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The United States Grazing Service (USGS) was established in 1934 as part of the Taylor Grazing Act. This act was designed to control the destruction of public land due to overgrazing, which had become a problem across western states like Colorado, Wyoming and Montana. The USGS oversees grazing on these lands and regulates the amount of livestock that can be grazed to ensure that the land remains healthy and productive. The USGS also serves as an advocate for ranchers, helping them access permits, utilize water rights, comply with local regulations, and even negotiate grazing leases on public lands.
When the Taylor Grazing Act was passed in 1934 by the United States Congress, an office under the Department of the Interior was also created to manage the act. It was first called the Division of Grazing, but later was renamed the U.S. Grazing Service in 1939. Its responsibilities were to enforce the act, which leased public lands to farmers and ranchers for grazing.
The Grazing Service encountered multiple problems, such as very low fees to lease land, which could not be raised due to opposition from farmers, budget reductions enacted by Congress, or unlawful use of the lands. Hoping to better control improper use of the lands, the Grazing Service moved its headquarters from Washington, D.C. to Salt Lake City, Utah.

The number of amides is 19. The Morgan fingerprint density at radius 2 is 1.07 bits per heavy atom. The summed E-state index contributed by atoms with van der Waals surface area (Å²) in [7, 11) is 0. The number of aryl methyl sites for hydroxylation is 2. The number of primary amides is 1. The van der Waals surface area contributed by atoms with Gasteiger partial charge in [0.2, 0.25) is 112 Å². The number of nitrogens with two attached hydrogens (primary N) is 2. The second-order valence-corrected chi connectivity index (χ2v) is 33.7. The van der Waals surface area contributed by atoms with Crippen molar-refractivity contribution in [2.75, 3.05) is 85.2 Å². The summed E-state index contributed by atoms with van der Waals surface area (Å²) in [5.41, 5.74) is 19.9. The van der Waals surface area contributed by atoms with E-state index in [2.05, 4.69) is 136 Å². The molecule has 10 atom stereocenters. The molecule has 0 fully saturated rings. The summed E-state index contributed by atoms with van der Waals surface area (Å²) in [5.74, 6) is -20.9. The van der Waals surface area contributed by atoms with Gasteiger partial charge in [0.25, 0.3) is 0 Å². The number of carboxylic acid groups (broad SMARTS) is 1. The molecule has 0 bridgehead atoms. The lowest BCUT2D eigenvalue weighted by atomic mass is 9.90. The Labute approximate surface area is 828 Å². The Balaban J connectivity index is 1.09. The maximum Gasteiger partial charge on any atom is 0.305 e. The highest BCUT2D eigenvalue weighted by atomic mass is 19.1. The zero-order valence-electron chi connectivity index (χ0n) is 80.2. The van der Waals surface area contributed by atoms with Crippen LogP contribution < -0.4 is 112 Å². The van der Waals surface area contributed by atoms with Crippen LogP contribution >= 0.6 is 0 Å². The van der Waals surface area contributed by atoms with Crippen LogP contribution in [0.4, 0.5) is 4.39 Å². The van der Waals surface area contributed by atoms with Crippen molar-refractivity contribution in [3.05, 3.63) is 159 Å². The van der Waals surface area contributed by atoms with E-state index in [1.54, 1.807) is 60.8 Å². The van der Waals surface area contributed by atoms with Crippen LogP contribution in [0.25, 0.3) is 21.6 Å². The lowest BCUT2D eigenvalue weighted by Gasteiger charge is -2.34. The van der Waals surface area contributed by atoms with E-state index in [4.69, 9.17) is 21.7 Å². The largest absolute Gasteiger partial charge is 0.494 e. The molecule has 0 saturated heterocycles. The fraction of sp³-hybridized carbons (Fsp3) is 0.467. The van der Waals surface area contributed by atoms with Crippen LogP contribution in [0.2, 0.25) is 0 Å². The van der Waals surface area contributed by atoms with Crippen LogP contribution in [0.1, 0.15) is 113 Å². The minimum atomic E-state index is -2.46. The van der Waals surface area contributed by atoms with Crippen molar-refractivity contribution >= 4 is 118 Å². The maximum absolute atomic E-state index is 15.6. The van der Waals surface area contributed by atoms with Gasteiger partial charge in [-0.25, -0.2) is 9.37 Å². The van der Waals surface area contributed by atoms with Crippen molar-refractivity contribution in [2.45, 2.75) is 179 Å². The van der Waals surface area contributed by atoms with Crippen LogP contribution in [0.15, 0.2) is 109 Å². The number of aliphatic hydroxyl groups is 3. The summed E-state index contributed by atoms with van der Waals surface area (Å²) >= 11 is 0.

With so much conflict surrounding the Grazing Service, the Secretary of the Interior combined the Grazing Service and the General Land Office to form the Bureau of Land Management (BLM) in 1946. The BLM was given the responsibilities of the former U.S. Grazing Service and General Land Office.
The BLM retained control of its laws until 1976. In that year, Congress passed the Federal Land Policy and Management Act (FLPMA). The FLPMA removed the responsibilities of the former General Land Office. It also changed fees and some regulations in the BLM's other set of responsibilities, which had been owned by the Grazing Service, and that are still used today.
- Encart Encyclopedia entry on "Public Lands".
- "The Bureau of Land Management" at The Thoreau Institute.